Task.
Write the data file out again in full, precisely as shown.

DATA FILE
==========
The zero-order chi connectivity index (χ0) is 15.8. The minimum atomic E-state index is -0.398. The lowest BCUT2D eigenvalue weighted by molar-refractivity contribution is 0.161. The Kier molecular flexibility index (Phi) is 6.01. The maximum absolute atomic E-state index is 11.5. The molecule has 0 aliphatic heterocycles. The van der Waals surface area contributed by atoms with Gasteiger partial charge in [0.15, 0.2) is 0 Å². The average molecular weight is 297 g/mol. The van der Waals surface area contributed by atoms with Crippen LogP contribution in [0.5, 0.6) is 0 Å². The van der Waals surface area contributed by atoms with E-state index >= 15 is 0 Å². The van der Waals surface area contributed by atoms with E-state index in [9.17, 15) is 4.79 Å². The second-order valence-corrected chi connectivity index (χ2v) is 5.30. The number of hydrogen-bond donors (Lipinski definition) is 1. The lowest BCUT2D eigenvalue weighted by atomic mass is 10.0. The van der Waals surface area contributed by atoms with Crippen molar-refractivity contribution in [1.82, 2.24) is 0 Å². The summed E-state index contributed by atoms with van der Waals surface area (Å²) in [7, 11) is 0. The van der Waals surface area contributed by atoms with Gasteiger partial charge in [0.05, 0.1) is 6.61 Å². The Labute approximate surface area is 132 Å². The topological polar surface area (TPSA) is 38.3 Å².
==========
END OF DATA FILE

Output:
The zero-order chi connectivity index (χ0) is 15.8. The minimum atomic E-state index is -0.398. The lowest BCUT2D eigenvalue weighted by molar-refractivity contribution is 0.161. The Kier molecular flexibility index (Phi) is 6.01. The maximum absolute atomic E-state index is 11.5. The molecule has 0 aliphatic heterocycles. The van der Waals surface area contributed by atoms with Gasteiger partial charge in [0.15, 0.2) is 0 Å². The average molecular weight is 297 g/mol. The van der Waals surface area contributed by atoms with Crippen LogP contribution in [0.5, 0.6) is 0 Å². The van der Waals surface area contributed by atoms with E-state index >= 15 is 0 Å². The van der Waals surface area contributed by atoms with E-state index in [9.17, 15) is 4.79 Å². The second-order valence-corrected chi connectivity index (χ2v) is 5.30. The number of hydrogen-bond donors (Lipinski definition) is 1. The lowest BCUT2D eigenvalue weighted by atomic mass is 10.0. The van der Waals surface area contributed by atoms with Crippen molar-refractivity contribution in [1.82, 2.24) is 0 Å². The summed E-state index contributed by atoms with van der Waals surface area (Å²) in [7, 11) is 0. The van der Waals surface area contributed by atoms with Gasteiger partial charge in [0.05, 0.1) is 6.61 Å². The Labute approximate surface area is 132 Å². The topological polar surface area (TPSA) is 38.3 Å².